just be it It’s about the work involved in establishing a dedicated practice to feelings of a bigger belonging through practices aimed at increasing feelings of compassion, gratitude and forgiveness

The Joy Found in “Just Be”

There’s tremendous joy and peace that comes from “not thinking“. We’re born into this world before thought. The craving mind has not developed, the mind that leads to so much suffering. As we grow, we receive reinforcement and hopefully the good approval from others as we begin our journey from nobody to somebody. We find praise or complaint for what we accumulate and for what we do. We become attached to identities that lead us along this journey. So we go from “being“ to reinforcement and praise for “having” and “doing“ and if all goes well, we come to that place again of “just being“. There’s no longer the craving to have. No longer the craving “to do” motivated by our need for the good approval of others. Within this “being“ state we practice awareness and wake up to the interdependence of all. There’s no need to fix, no need to change another, no need to “be right“, no need to win at another’s expense, etc.  There’s just a commitment to engage the moment in complete awareness. This is the state of love. This is bliss. This is harmony, alignment, peace and joy. It’s not a static state. The next craving or the next fear is just around the corner. Yet, this is where our real spiritual security lives. It’s a state of “no complaint, no complaint”. Free from anger and greed, it’s a place of light, positive energy, gratitude, and higher vibration.  As we move through life we witness the illusion of happiness from “to have“ and the illusion of happiness from “to do“. As we witness the inevitable aging of the body, the inevitable moments of “dis-ease“, the surrender of the body and the inevitable letting go of all that we have and all that we’ve done, we face impermanence. We’re free from the typical anxiety and worry. We touch the ultimate, that space where the only response is “yes” and “thank you”.  We touch that space of wonder as we leave worry  behind.

Are We Strong Enough to Enter ‘Don’t Know Land’?

Can we at least agree to make space for finding the gift in the moment? Can we agree to affirm this next opportunity to participate in life? Breathing out, can we give thanks for all the wonder, joy and mystery that is so far beyond the capacity of our understanding? Can we agree to not knowing everything? Can we humble ourselves in the gift of this moment, of this opportunity to participate, and pledge ourselves to forever aim in the direction of not causing harm?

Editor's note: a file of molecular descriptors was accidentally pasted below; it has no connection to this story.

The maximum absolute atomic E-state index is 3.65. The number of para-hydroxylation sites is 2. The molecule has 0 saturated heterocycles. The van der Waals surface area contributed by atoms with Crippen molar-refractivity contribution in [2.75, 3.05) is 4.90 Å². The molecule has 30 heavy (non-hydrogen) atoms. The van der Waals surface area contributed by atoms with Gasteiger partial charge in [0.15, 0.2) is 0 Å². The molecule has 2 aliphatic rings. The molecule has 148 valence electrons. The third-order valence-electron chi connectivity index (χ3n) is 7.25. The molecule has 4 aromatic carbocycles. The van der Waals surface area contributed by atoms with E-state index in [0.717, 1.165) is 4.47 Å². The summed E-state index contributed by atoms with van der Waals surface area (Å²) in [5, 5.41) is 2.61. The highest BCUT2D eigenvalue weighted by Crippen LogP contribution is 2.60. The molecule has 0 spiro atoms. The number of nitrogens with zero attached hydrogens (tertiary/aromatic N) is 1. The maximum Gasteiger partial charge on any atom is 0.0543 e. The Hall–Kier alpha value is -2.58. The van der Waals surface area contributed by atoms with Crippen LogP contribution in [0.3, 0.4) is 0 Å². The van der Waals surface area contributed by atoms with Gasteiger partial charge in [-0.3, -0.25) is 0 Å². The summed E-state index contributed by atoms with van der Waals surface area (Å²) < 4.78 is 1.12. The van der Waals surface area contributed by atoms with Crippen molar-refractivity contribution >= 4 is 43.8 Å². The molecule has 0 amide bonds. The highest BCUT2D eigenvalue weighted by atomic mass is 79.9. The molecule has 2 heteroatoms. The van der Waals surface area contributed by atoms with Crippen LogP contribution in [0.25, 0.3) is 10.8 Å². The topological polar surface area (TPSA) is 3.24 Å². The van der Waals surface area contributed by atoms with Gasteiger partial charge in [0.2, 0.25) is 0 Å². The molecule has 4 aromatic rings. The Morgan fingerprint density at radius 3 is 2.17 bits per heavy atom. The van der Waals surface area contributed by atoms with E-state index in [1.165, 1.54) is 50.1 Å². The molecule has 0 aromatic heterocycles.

Do I have the strength, courage, and discipline to engage in practices of surrender? Or do I hold a sense of security from what I “have“ or what I “do“. I can enter the creative experience when I surrender from my thoughts of “knowing“. When I take refuge in the land of “I don’t know“ I humbly surrender to the Mystery and the creative. I surrender the thoughts of my separateness, a separate body, a separate mind… surrendering into awareness. Surrendered into the consciousness of this fleeting moment I find “fullness“. No longer worried. No longer concerned with thoughts of “not enough“ or “pride“. Just surrendered into “being“. Touching this “just being”, I find true peace. That space beyond division, beyond thoughts of “subject versus object”, that space where awareness wakes up to the illusion of separateness.

My fight is to stand up for the choice of “not fighting”. That’s the paradox.

Mother’s Day Story (take 2)

Our desire for another’s attention.

 I’ll never forget the time when my mother was close to death and I felt angry about it. She could sense my anger and I’ll always remember a bluish yellow green halo around her body when this question penetrated my very soul, “Randy, what are you holding onto?“. And now many decades later, I can reflect on this and more accurately answer that I was holding on to her unconditional attention to who I thought I was. She was my greatest cheerleader. She had so much pride in who she thought I was. She invested everything into having her hopes fulfilled through my successes. Some would call this a mother’s unconditional love. Yet, because of her tremendous support I developed a great need to have her audience and approval. I’ll never forget 10 years after her death, still wanting to go to her when I felt I did something well. I am now 70 years old and I realize my joy and happiness must not depend upon another’s approval or attention. As a leader in running my speech pathology clinics, a business leader, trumpet player and a father, there were those who felt somewhat obligated to give me attention. Yet, the real work is how we hold our integrity without audience. The real work is to hold equanimity, balance, alignment and a deep commitment to not cause harm… even when there is no audience. Reflecting on my mother’s question, I can now say my deepest desire, that which I continue to hold onto, is to not cause harm. I will hold on to the desire to steward health and well-being as best I can. I will hold on to those practices that nurture and nourish, committing to letting go those thoughts, actions and speech that cause harm. In effect, my mother was asking me to hold on to love, to the freedom and the desire to foster freedom for others.

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